At 42, I don’t remember a time I didn’t want to run, hit a ball, or try to make the perfect play. Physical activity was just always a part of my life and I thought that was the norm for everyone.
Growing up with British immigrant parents, we—my parents, older sister, brother, and I—moved around a lot while my parents navigated a new country, finding their niche.
By Grade 7, I attended six different schools around Edmonton, Fort McMurray, and one year in England before coming back to Canada.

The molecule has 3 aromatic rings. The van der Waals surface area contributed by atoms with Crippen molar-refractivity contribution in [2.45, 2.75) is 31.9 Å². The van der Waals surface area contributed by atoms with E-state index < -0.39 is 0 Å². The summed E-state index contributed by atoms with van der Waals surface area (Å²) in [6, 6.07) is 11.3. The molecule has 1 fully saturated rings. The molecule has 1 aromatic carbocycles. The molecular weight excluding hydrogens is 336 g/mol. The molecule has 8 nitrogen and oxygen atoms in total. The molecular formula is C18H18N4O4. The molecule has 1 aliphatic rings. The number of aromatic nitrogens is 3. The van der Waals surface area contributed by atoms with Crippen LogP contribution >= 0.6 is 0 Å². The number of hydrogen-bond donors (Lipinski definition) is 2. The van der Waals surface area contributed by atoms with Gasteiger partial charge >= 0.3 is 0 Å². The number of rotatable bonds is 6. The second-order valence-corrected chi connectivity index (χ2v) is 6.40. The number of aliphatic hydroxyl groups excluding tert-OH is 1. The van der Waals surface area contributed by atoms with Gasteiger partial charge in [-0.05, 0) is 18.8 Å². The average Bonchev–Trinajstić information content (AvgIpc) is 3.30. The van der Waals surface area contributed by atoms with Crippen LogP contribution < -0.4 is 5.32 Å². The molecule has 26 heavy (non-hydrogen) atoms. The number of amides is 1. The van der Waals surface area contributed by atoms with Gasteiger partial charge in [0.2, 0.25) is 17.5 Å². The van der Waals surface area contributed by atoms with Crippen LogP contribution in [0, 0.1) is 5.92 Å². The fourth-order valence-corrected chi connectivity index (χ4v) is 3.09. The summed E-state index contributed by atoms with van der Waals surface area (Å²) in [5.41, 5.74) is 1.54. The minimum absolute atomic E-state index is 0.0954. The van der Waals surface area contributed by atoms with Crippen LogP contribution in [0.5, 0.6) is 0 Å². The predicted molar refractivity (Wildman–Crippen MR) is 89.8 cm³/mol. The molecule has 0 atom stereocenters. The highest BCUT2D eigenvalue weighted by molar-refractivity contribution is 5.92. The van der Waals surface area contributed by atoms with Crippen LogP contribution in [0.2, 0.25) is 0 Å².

Our transiency created a longstanding “new girl” identity for me, although I fought the unsolicited label at each new school. Being innately shy, I couldn’t force anyone to notice me or accept me; I had to find another way to earn my sense of belonging.
For me, that “other way” was through sports and physical activity.
In elementary, when my family moved around most, there weren’t any organized school teams to join—other than in England when I somehow made the netball and rounders teams and fended off my “new girl with weird accent” status.